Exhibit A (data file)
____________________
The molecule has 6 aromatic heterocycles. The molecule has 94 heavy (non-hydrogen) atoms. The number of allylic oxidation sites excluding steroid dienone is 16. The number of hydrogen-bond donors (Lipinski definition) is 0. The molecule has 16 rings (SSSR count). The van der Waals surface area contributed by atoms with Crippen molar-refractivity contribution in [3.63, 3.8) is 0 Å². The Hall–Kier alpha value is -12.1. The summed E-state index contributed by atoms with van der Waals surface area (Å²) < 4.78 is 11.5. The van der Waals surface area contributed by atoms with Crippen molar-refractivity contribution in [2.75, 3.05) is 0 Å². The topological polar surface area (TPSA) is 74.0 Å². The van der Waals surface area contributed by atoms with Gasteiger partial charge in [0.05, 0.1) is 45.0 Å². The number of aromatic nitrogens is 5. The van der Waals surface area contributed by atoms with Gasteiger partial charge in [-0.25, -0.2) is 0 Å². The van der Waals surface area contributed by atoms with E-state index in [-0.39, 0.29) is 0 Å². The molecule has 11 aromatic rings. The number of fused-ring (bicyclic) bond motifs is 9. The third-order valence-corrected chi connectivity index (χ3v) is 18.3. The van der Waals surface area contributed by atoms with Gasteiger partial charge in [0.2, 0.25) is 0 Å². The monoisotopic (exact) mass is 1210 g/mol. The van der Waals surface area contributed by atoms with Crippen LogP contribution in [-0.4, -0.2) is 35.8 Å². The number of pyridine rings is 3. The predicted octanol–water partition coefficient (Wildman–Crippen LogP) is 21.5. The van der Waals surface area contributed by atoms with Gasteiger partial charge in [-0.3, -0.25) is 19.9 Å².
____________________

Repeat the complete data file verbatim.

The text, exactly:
The molecule has 6 aromatic heterocycles. The molecule has 94 heavy (non-hydrogen) atoms. The number of allylic oxidation sites excluding steroid dienone is 16. The number of hydrogen-bond donors (Lipinski definition) is 0. The molecule has 16 rings (SSSR count). The van der Waals surface area contributed by atoms with Crippen molar-refractivity contribution in [3.63, 3.8) is 0 Å². The Hall–Kier alpha value is -12.1. The summed E-state index contributed by atoms with van der Waals surface area (Å²) < 4.78 is 11.5. The van der Waals surface area contributed by atoms with Crippen molar-refractivity contribution in [2.75, 3.05) is 0 Å². The topological polar surface area (TPSA) is 74.0 Å². The van der Waals surface area contributed by atoms with Gasteiger partial charge in [0.05, 0.1) is 45.0 Å². The number of aromatic nitrogens is 5. The van der Waals surface area contributed by atoms with Gasteiger partial charge in [-0.25, -0.2) is 0 Å². The van der Waals surface area contributed by atoms with E-state index in [-0.39, 0.29) is 0 Å². The molecule has 11 aromatic rings. The number of fused-ring (bicyclic) bond motifs is 9. The third-order valence-corrected chi connectivity index (χ3v) is 18.3. The van der Waals surface area contributed by atoms with Gasteiger partial charge in [0.2, 0.25) is 0 Å². The monoisotopic (exact) mass is 1210 g/mol. The van der Waals surface area contributed by atoms with Crippen LogP contribution in [-0.4, -0.2) is 35.8 Å². The number of pyridine rings is 3. The predicted octanol–water partition coefficient (Wildman–Crippen LogP) is 21.5. The van der Waals surface area contributed by atoms with Gasteiger partial charge in [-0.3, -0.25) is 19.9 Å².